Supplements should aim to improve health and reduce the risks of death, in our opinion, so we can’t take Phentermina seriously as a supplement for health, fitness and obesity. Especially when we consider that the risk of heart failure about equivalent between those who have used phentermine (and achieved a healthy BMI) and those who are morbidly obese. In these circumstances, a fish oil supplement would be infinitely more beneficial to health and wellbeing than phentermine!
Many of the customer reviews suggest no negative health risks or side-effects, whilst others report serious side-effects being present from early in the use of Phentermine. The problem with this is that, firstly, the side-effects are incredibly severe when they do occur. Secondly, and more worryingly, the effects on the heart are not likely to be felt other than through raised heart rate – how does it feel to be suffering from long-term aortic valve damage? These side effects may not be perceptible whilst taking the drug, but that does not mean that they are not present.
Logistically, fentermina is also difficult to acquire. The fact that it has been banned for human consumption in the US has made the online market unreliable and fiddly. There are very few direct retailers available – with most websites providing the drug through dubious channels, crossing national borders, and charge around $100. Purchasing this product locally through a pharmacy is far cheaper, though the obvious problem with this is that it requires travelling to Mexico or south America in order to obtain legally.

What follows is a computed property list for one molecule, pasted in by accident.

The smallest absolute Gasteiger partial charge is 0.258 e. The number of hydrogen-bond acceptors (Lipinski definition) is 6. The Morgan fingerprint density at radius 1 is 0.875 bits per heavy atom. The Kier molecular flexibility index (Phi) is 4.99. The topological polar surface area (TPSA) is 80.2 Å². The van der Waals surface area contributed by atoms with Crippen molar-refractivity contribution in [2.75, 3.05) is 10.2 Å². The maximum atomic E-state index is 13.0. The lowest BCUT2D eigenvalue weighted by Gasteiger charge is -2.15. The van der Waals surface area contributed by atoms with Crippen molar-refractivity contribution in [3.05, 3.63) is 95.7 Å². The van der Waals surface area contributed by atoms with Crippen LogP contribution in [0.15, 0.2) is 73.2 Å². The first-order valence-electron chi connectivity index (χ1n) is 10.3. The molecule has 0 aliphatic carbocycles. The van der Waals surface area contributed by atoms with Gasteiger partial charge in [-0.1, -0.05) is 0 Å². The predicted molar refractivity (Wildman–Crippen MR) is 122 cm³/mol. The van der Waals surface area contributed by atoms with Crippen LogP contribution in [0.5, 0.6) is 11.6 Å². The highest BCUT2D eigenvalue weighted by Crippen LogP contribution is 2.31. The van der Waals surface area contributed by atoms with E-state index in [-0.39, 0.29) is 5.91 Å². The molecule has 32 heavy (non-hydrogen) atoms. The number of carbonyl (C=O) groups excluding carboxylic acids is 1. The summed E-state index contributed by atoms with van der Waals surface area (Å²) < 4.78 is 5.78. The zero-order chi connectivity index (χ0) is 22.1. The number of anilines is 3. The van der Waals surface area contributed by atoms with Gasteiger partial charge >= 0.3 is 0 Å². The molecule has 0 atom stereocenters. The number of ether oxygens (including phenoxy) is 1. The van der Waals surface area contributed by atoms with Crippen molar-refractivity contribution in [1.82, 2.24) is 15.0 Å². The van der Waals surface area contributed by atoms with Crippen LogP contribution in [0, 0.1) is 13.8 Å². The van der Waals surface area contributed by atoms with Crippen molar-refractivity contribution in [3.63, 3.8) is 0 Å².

One of the problems that we’ve seen with the black market nature of this product is the inclusion of a number of illegitimate, under-dosing or purity concerns. People who are buying phentermine are coaxed into believing that their product is pharmaceutical-grade (and in many cases this is true), but often this is not the case and under-dosing and ‘cutting’ with other substances remains common.
There are conflicting reports about the value of this product – whilst we cannot recommend its use in light of the health risks that it poses to customers, there are many reviews that suggest that the effectiveness of the product is simply enough of a priority for them to justify the cost. Whilst there are many supplements on the market that are ineffective and have similar price points (we have reviewed many of these), they do not deliver the same effects. From a value perspective, this may have one of the highest value per dollar, simply because it does what people buy it for.
The difficulty with analyzing market alternatives for this product is that they are all (1) less damaging to the body, but also (2) less effective. When looking at fat burners, we are usually struck by how ineffective they are and how little they can actually improve fat metabolism. This isn’t a concern with phentermine, as the effectiveness of the product isn’t a major concern. Weight loss is far more likely when consuming the product, but so are chronic health problems.